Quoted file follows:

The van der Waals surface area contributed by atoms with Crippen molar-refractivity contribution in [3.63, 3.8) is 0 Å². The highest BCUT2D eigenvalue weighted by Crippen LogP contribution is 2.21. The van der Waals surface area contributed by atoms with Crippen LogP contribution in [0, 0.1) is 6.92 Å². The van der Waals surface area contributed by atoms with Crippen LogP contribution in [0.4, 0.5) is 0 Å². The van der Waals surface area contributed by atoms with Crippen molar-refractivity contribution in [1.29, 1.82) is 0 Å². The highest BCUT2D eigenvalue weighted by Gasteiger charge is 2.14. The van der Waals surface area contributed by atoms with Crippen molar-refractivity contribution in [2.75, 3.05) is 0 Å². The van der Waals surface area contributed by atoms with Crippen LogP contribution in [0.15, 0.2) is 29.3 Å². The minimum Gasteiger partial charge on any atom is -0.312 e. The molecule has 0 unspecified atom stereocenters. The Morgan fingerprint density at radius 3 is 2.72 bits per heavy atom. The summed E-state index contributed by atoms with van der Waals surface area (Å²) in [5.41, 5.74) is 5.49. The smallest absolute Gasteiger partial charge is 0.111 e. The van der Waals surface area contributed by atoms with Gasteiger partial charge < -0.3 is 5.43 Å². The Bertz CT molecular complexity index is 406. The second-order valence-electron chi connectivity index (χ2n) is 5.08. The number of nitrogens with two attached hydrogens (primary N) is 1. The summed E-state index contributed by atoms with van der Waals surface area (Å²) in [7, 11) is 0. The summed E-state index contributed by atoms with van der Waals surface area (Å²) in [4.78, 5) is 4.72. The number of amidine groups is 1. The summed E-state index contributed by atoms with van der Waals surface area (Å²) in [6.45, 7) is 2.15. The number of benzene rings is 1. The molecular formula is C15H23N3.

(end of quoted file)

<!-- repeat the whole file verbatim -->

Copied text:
The van der Waals surface area contributed by atoms with Crippen molar-refractivity contribution in [3.63, 3.8) is 0 Å². The highest BCUT2D eigenvalue weighted by Crippen LogP contribution is 2.21. The van der Waals surface area contributed by atoms with Crippen LogP contribution in [0, 0.1) is 6.92 Å². The van der Waals surface area contributed by atoms with Crippen LogP contribution in [0.4, 0.5) is 0 Å². The van der Waals surface area contributed by atoms with Crippen molar-refractivity contribution in [1.29, 1.82) is 0 Å². The highest BCUT2D eigenvalue weighted by Gasteiger charge is 2.14. The van der Waals surface area contributed by atoms with Crippen molar-refractivity contribution in [2.75, 3.05) is 0 Å². The van der Waals surface area contributed by atoms with Crippen LogP contribution in [0.15, 0.2) is 29.3 Å². The minimum Gasteiger partial charge on any atom is -0.312 e. The molecule has 0 unspecified atom stereocenters. The Morgan fingerprint density at radius 3 is 2.72 bits per heavy atom. The summed E-state index contributed by atoms with van der Waals surface area (Å²) in [5.41, 5.74) is 5.49. The smallest absolute Gasteiger partial charge is 0.111 e. The van der Waals surface area contributed by atoms with Gasteiger partial charge < -0.3 is 5.43 Å². The Bertz CT molecular complexity index is 406. The second-order valence-electron chi connectivity index (χ2n) is 5.08. The number of nitrogens with two attached hydrogens (primary N) is 1. The summed E-state index contributed by atoms with van der Waals surface area (Å²) in [7, 11) is 0. The summed E-state index contributed by atoms with van der Waals surface area (Å²) in [4.78, 5) is 4.72. The number of amidine groups is 1. The summed E-state index contributed by atoms with van der Waals surface area (Å²) in [6.45, 7) is 2.15. The number of benzene rings is 1. The molecular formula is C15H23N3.